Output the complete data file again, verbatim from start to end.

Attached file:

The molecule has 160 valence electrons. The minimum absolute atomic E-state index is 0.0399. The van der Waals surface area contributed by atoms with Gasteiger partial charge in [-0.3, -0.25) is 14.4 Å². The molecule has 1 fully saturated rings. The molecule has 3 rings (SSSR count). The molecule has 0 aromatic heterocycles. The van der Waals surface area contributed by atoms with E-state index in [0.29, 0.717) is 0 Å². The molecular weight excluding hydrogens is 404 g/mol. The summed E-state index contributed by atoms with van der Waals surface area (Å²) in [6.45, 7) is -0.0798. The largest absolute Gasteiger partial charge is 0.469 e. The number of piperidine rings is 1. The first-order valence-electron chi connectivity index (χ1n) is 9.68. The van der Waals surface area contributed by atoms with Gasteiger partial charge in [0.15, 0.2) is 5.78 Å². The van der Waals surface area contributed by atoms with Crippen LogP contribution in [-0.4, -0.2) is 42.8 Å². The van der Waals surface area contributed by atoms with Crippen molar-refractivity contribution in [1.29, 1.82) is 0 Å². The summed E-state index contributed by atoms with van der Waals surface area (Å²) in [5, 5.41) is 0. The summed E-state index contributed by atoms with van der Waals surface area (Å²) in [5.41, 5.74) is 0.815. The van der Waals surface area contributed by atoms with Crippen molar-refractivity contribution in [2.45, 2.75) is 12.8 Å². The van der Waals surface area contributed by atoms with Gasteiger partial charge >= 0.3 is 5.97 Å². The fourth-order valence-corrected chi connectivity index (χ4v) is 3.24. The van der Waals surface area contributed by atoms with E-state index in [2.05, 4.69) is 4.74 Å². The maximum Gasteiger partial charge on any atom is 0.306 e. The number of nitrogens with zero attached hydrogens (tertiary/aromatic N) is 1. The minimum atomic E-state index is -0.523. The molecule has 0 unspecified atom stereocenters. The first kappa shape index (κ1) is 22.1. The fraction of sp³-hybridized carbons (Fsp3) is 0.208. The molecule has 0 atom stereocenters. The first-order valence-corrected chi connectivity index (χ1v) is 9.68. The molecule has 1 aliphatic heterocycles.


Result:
The molecule has 160 valence electrons. The minimum absolute atomic E-state index is 0.0399. The van der Waals surface area contributed by atoms with Gasteiger partial charge in [-0.3, -0.25) is 14.4 Å². The molecule has 1 fully saturated rings. The molecule has 3 rings (SSSR count). The molecule has 0 aromatic heterocycles. The van der Waals surface area contributed by atoms with E-state index in [0.29, 0.717) is 0 Å². The molecular weight excluding hydrogens is 404 g/mol. The summed E-state index contributed by atoms with van der Waals surface area (Å²) in [6.45, 7) is -0.0798. The largest absolute Gasteiger partial charge is 0.469 e. The number of piperidine rings is 1. The first-order valence-electron chi connectivity index (χ1n) is 9.68. The van der Waals surface area contributed by atoms with Gasteiger partial charge in [0.15, 0.2) is 5.78 Å². The van der Waals surface area contributed by atoms with Crippen LogP contribution in [-0.4, -0.2) is 42.8 Å². The van der Waals surface area contributed by atoms with Crippen molar-refractivity contribution in [1.29, 1.82) is 0 Å². The summed E-state index contributed by atoms with van der Waals surface area (Å²) in [5, 5.41) is 0. The summed E-state index contributed by atoms with van der Waals surface area (Å²) in [5.41, 5.74) is 0.815. The van der Waals surface area contributed by atoms with Crippen molar-refractivity contribution in [2.45, 2.75) is 12.8 Å². The van der Waals surface area contributed by atoms with Gasteiger partial charge >= 0.3 is 5.97 Å². The fourth-order valence-corrected chi connectivity index (χ4v) is 3.24. The van der Waals surface area contributed by atoms with E-state index in [2.05, 4.69) is 4.74 Å². The maximum Gasteiger partial charge on any atom is 0.306 e. The number of nitrogens with zero attached hydrogens (tertiary/aromatic N) is 1. The minimum atomic E-state index is -0.523. The molecule has 0 unspecified atom stereocenters. The first kappa shape index (κ1) is 22.1. The fraction of sp³-hybridized carbons (Fsp3) is 0.208. The molecule has 0 atom stereocenters. The first-order valence-corrected chi connectivity index (χ1v) is 9.68. The molecule has 1 aliphatic heterocycles.